Last week, I attended a three-day workshop held by Future Earth's Systems of Sustainable Consumption and Production (SSCP) knowledge action network at the National Socio-Environmental Synthesis Center (SESYNC) in Annapolis, Maryland. If that sounds bewildering, you're not alone. Half of the first day was spent just explaining the institutional context of the workshop.
I'll give you the short version. Future Earth is an open, international network of academic research projects focused on transition to a sustainable world. It's an umbrella organization formed in 2015 to support these projects, foster collaboration between them, and serve as a bridge between the research community and the outside world for 10 years. It's funded by a consortium of foundations, government agencies, and academic institutions from around the world. There are 22 research projects linked by knowledge action networks (KANs) in nine areas including the United Nations' Sustainable Development Goals, and the one I've joined, SSCP.
While the individual research projects are the raw materials of Future Earth, the knowledge action networks are the connective tissue along with the global secretariat and research hubs in all the major regions of the world. This structure is supposed to give Future Earth the ability to coordinate research across scales, geographies, and disciplines, which is arguably essential to a global transition to sustainability.
The purpose of the workshop was to further develop the SSCP KAN's research and action agenda and prepare for formal recognition by FutureEarth, which could lead to significantly more support for the research projects in the SSCP KAN. The reason I was invited to join is because Shareable, where I work, has a unique window into new, sustainable ways to consume and produce based on sharing.
Okay, that might not seem like the short version, but trust me, it is. That's arguably my first lesson — that the scale and complexity of the transition effort is daunting. Future Earth is just one of many efforts, and if you can believe it, it's trying to create some order from the chaos. But let's not start there… at least officially. Below are my top three lessons from an intellectually-rich workshop:
1. The social sciences don't matter much in the sustainability world
The social sciences, which is where the SSCP's KAN is situated academically, is at the bottom of the hierarchy in the research world, including in the context of transition and climate change. Hard sciences are at the top. They get the large majority of funding and attention. Thus, solutions are highly technical (renewable energy technologies, geo-engineering, carbon taxes, etc.) and largely removed from the average person. Relatively little funding and attention is given to behavioral, social, economic, and political factors. Social scientists are fighting to get a seat at the table. The SSCP's knowledge action network hopes to put a dent in this deeply embedded institutionalized bias.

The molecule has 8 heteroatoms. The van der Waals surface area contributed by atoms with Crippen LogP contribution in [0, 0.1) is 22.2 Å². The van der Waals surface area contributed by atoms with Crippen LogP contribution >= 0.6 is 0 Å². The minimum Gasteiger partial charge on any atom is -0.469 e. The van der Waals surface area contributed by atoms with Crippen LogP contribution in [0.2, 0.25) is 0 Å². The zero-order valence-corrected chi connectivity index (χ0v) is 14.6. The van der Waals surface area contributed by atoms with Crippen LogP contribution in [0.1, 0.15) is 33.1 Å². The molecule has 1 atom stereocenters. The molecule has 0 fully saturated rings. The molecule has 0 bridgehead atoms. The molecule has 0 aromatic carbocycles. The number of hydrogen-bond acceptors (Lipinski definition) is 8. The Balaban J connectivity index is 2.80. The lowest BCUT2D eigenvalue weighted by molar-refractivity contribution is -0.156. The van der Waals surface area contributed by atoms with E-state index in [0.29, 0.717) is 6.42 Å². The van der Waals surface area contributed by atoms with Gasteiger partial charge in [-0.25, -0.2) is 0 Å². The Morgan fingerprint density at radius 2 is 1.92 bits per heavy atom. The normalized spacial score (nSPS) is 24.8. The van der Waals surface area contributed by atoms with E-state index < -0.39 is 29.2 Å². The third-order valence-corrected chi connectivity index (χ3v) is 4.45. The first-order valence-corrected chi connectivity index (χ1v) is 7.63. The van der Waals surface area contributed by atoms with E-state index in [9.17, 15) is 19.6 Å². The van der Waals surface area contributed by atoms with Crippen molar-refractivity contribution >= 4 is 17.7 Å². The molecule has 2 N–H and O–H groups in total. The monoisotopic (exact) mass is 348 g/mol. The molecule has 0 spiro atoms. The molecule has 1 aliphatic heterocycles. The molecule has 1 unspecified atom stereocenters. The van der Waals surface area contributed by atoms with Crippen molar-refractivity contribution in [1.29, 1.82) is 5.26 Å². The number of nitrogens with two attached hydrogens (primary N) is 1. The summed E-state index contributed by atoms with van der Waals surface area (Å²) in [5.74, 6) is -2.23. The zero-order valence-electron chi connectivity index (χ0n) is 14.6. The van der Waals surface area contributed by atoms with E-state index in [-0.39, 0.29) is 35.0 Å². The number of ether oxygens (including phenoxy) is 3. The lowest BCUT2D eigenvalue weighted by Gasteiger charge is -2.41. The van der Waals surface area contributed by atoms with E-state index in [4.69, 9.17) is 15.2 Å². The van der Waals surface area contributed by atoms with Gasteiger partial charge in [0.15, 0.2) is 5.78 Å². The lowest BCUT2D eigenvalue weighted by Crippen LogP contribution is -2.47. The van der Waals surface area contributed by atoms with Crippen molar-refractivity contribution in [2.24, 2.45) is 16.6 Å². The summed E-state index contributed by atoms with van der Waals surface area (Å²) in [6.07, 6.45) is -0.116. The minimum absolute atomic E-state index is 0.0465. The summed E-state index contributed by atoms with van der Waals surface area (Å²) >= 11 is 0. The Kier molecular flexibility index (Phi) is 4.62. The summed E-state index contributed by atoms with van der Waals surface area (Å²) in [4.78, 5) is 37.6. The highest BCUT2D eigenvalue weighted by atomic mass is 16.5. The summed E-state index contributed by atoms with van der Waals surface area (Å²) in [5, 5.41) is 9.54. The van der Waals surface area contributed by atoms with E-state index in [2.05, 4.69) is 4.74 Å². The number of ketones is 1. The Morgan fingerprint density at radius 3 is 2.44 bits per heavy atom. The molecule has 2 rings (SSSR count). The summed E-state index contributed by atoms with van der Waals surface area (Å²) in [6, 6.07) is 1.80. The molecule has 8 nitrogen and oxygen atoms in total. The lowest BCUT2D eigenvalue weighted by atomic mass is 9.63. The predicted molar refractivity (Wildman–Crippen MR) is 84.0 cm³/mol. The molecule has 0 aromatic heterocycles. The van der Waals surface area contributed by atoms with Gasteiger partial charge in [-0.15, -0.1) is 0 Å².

2. And that's a big problem, particularly in cities
The above is a big problem because 70-80 percent of resource use and greenhouse gas emissions come from our choices around buildings, transportation, food, and appliances. Our choices are shaped by a broad institutional context that includes behavioral, social, economic, infrastructural, and political factors. The source of the problem of unsustainable consumption and production can be best understood and addressed by these human factors, because after all, this is a human problem, not a strictly technical one. We are the problem.
The focus on technical solutions is all too often treating symptoms (carbon emissions, use of nonrenewable energy, etc.) rather than causes (us). This has lead the SSCP's KAN to adopt a "strong view" of SSCP, meaning that deep structural change in society — including culture, policy, and built environment — is required to bring consumption in line with resource limits while promoting equality. With this comes a focus on cities, which are now the primary drivers of consumption and inequality. Technical solutions and behavior change are necessary, but not sufficient. The SSCP's KAN believes we have to dramatically re-configure how we live and work to get the needed change. For this reason, there should be architects and urban planners in this KAN. Urban design, zoning, and building codes largely determine the shape of a city, which in turn has a big influence on the levels of resource consumption and greenhouse gas emissions.
3. We might as well transition to a sustainable world because the consumption party is ending anyway
Eva Alfredsson of the Swedish Agency for Growth Policy Analysis shared a paper at the workshop that revealed a consensus among long-term forecasters that economic growth is going to stagnate if not decline in the 21st century. It undermines some fears about transitioning to sustainable modes — for instance, that if we dramatically reduce consumption, the economy might crash. Well, the economy is probably going to slow significantly anyway because we're hitting lots of hard barriers like natural resource shortages, demographic changes, growing environmental costs, and more, according to this paper. So, we might as well get on with sustainable production and consumption. There's nothing to lose.
At the conclusion of the workshop, a representative of Future Earth's global secretariat praised the SSCP's KAN for its cooperative nature, which stood out among other networks, especially in the hard sciences. I experienced a good vibe, too. The core members of the KAN — Maurie Cohen, Halina Brown, Philip Vergragt, and others — were friendly, encouraging, and genuinely interested in my work at Shareable. I look forward to contributing to the SSCP KAN and helping people — and the social sciences — become a bigger part of the transition to a sustainable world.
Header photo courtesy of Future Earth